Date of Degree
Clinical Psychology | Cognition and Perception
emotional blunting, selective serotonin reuptake inhibitors (SSRIs), depression, emotional processing
Objective: In recent years, approximately 12.7% of the American population are on a prescribed antidepressant medication. Selective Serotonin Reuptake Inhibitors (SSRIs) are a widely used pharmacological treatment for depressive and anxiety disorders, primarily due to their tolerance levels, mild side effects in comparison to other antidepressants, and broad range of clinical indications. However, there are still numerous concerns about SSRIs’ ability to improve depressive symptoms without adding side effects such as sexual dysfunction, gastrointestinal upset, and a restricted range of emotions. Although patients typically claim that they have less emotional pain while on SSRIs than they do during a depressive episode, they also report feeling constrained in the range of emotions they experience, such as the inability to cry or feel enjoyment. When linked to antidepressant treatment, this phenomenon has been described as emotional blunting, or a numbing of emotion. While emotional blunting has been established qualitatively, detecting emotional blunting can be difficult for both patients and clinicians since patients may have little insight about the side effect. This study specifically seeks to address gaps in the literature by collecting information on subjects with long-term SSRI use for depression. This work explores the breadth of emotional blunting in long-term SSRI-users by determining if emotional blunting can alter cognitive processing of emotional information.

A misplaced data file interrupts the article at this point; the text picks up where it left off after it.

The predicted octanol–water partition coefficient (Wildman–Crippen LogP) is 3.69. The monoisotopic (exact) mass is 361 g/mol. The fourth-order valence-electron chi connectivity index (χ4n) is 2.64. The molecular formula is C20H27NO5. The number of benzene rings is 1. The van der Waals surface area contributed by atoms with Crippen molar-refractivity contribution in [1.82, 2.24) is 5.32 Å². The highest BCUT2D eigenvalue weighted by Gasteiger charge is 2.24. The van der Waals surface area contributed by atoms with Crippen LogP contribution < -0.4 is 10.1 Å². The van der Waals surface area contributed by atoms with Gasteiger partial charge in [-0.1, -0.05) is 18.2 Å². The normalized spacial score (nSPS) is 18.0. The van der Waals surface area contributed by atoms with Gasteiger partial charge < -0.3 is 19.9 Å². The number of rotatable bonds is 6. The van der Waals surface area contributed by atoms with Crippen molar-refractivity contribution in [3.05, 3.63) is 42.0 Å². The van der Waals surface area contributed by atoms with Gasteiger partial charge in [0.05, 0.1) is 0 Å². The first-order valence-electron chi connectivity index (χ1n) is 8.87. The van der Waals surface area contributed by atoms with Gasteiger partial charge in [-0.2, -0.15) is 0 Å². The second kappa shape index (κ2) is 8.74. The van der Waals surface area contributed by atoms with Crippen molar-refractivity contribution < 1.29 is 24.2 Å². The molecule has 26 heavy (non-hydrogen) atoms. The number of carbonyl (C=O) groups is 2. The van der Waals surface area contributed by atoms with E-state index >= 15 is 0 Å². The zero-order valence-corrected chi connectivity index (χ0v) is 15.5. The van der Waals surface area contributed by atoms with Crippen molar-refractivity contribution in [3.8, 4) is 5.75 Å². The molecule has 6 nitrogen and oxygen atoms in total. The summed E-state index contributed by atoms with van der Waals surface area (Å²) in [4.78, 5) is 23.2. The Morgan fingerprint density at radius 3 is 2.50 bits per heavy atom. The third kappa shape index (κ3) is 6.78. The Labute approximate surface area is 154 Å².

Participants and Methods: One hundred and twenty-two adults (61 controls and 61 SSRI-users with remitted depression) participated in an online survey. SSRI-users reported on emotional blunting, mood, demographic characteristics, and SSRI-related side effects including sexual dysfunction. All participants were asked to identify emotional expressions via a facial Affect Naming task and attend to emotionally charged words with accuracy and speed via an Emotional Stroop task.
Results: Findings revealed that SSRI-users who reported sexual dysfunction were more likely than SSRI-users without sexual side effects to experience SSRI-induced emotional blunting. Contrary to hypotheses, there were no differences in identifying or processing emotional stimuli between controls and SSRI-users, between SSRI-users with and without subjective emotional blunting, or between SSRI-users with or without sexual dysfunction.
Discussion: The connection between sexual dysfunction and emotional blunting in long-term SSRI-users has been established and needs further exploration, as the two side effects may follow similar biological pathways and have relevant clinical implications on pharmacologically treating depression. Further study of the overlap between sexual dysfunction and emotional blunting will allow prescribers to find optimal dosages while taking into consideration the significant social side effects demonstrated in many long-term SSRI-users. Other clinical implications include the need to elucidate objective and accessible ways to measure SSRI-induced emotional blunting in long-term SSRI-users. While emotional blunting in SSRI-users was not detectable through cognitive assessments in the current study, physiological changes in SSRI-users may provide an objective way to measure emotional blunting, as these reactions are less likely to be impacted by conscious awareness and may be more sensitive to subtle nuances. Ultimately, it is crucial that antidepressant prescribers become more aware of emotional blunting, recognize its overlap with sexual dysfunction, and find a way to objectively track it over time in order to provide optimal care to patients with depression.
Tocco, Carly, "SSRI-Induced Emotional Blunting: A Study of Cognitive Changes in Pharmaceutically Treated Depression" (2022). CUNY Academic Works.